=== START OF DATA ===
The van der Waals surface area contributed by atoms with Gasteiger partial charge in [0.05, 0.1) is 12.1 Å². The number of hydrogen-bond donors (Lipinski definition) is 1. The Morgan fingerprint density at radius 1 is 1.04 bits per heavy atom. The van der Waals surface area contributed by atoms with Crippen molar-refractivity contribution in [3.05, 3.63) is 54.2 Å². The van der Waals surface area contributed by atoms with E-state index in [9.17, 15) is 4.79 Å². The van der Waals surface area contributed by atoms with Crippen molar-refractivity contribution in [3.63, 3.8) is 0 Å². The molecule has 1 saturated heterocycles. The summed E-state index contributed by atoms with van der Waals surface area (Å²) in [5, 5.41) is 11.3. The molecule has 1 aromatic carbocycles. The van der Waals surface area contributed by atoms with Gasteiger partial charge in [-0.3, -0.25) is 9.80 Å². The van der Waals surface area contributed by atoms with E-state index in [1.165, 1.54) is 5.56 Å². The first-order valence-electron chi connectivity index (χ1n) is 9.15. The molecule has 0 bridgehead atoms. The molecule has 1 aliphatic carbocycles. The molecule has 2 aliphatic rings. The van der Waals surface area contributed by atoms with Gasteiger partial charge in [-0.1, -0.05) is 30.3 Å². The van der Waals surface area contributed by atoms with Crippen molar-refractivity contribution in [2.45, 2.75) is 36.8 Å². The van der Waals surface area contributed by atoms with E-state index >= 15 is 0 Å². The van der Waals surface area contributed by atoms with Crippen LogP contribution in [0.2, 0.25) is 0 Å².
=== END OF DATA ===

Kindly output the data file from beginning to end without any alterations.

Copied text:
The van der Waals surface area contributed by atoms with Gasteiger partial charge in [0.05, 0.1) is 12.1 Å². The number of hydrogen-bond donors (Lipinski definition) is 1. The Morgan fingerprint density at radius 1 is 1.04 bits per heavy atom. The van der Waals surface area contributed by atoms with Crippen molar-refractivity contribution in [3.05, 3.63) is 54.2 Å². The van der Waals surface area contributed by atoms with E-state index in [9.17, 15) is 4.79 Å². The van der Waals surface area contributed by atoms with Crippen molar-refractivity contribution in [3.63, 3.8) is 0 Å². The molecule has 1 saturated heterocycles. The summed E-state index contributed by atoms with van der Waals surface area (Å²) in [5, 5.41) is 11.3. The molecule has 1 aromatic carbocycles. The van der Waals surface area contributed by atoms with Gasteiger partial charge in [-0.3, -0.25) is 9.80 Å². The van der Waals surface area contributed by atoms with E-state index in [1.165, 1.54) is 5.56 Å². The first-order valence-electron chi connectivity index (χ1n) is 9.15. The molecule has 0 bridgehead atoms. The molecule has 1 aliphatic carbocycles. The molecule has 2 aliphatic rings. The van der Waals surface area contributed by atoms with Gasteiger partial charge in [-0.1, -0.05) is 30.3 Å². The van der Waals surface area contributed by atoms with Crippen molar-refractivity contribution in [2.45, 2.75) is 36.8 Å². The van der Waals surface area contributed by atoms with E-state index >= 15 is 0 Å². The van der Waals surface area contributed by atoms with Crippen LogP contribution in [0.2, 0.25) is 0 Å².